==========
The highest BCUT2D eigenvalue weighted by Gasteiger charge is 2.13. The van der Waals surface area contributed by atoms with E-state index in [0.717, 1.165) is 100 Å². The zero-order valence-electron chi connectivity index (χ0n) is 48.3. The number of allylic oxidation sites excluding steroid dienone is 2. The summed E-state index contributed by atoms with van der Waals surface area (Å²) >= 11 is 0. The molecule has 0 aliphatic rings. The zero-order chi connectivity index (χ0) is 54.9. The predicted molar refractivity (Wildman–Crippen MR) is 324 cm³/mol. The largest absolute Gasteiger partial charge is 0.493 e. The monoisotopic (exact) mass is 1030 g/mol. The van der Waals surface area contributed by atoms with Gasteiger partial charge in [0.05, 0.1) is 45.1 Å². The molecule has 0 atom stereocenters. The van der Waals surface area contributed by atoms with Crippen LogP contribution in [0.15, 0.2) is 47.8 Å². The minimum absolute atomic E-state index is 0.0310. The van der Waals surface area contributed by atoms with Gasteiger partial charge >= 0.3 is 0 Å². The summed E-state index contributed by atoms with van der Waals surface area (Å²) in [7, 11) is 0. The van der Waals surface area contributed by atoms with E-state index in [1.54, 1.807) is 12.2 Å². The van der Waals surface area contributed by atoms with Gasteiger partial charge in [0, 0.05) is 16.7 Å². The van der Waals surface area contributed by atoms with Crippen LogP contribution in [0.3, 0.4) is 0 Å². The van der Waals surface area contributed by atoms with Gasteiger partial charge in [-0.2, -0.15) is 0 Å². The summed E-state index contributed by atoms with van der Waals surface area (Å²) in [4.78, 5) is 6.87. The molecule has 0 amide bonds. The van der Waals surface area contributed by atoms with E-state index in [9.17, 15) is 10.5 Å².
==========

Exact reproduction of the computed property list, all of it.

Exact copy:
The highest BCUT2D eigenvalue weighted by Gasteiger charge is 2.13. The van der Waals surface area contributed by atoms with E-state index in [0.717, 1.165) is 100 Å². The zero-order valence-electron chi connectivity index (χ0n) is 48.3. The number of allylic oxidation sites excluding steroid dienone is 2. The summed E-state index contributed by atoms with van der Waals surface area (Å²) >= 11 is 0. The molecule has 0 aliphatic rings. The zero-order chi connectivity index (χ0) is 54.9. The predicted molar refractivity (Wildman–Crippen MR) is 324 cm³/mol. The largest absolute Gasteiger partial charge is 0.493 e. The monoisotopic (exact) mass is 1030 g/mol. The van der Waals surface area contributed by atoms with Gasteiger partial charge in [0.05, 0.1) is 45.1 Å². The molecule has 0 atom stereocenters. The van der Waals surface area contributed by atoms with Crippen LogP contribution in [0.15, 0.2) is 47.8 Å². The minimum absolute atomic E-state index is 0.0310. The van der Waals surface area contributed by atoms with Gasteiger partial charge >= 0.3 is 0 Å². The summed E-state index contributed by atoms with van der Waals surface area (Å²) in [7, 11) is 0. The van der Waals surface area contributed by atoms with E-state index in [1.54, 1.807) is 12.2 Å². The van der Waals surface area contributed by atoms with Gasteiger partial charge in [0, 0.05) is 16.7 Å². The van der Waals surface area contributed by atoms with Crippen LogP contribution in [0.3, 0.4) is 0 Å². The van der Waals surface area contributed by atoms with Gasteiger partial charge in [-0.2, -0.15) is 0 Å². The summed E-state index contributed by atoms with van der Waals surface area (Å²) in [4.78, 5) is 6.87. The molecule has 0 amide bonds. The van der Waals surface area contributed by atoms with E-state index in [9.17, 15) is 10.5 Å².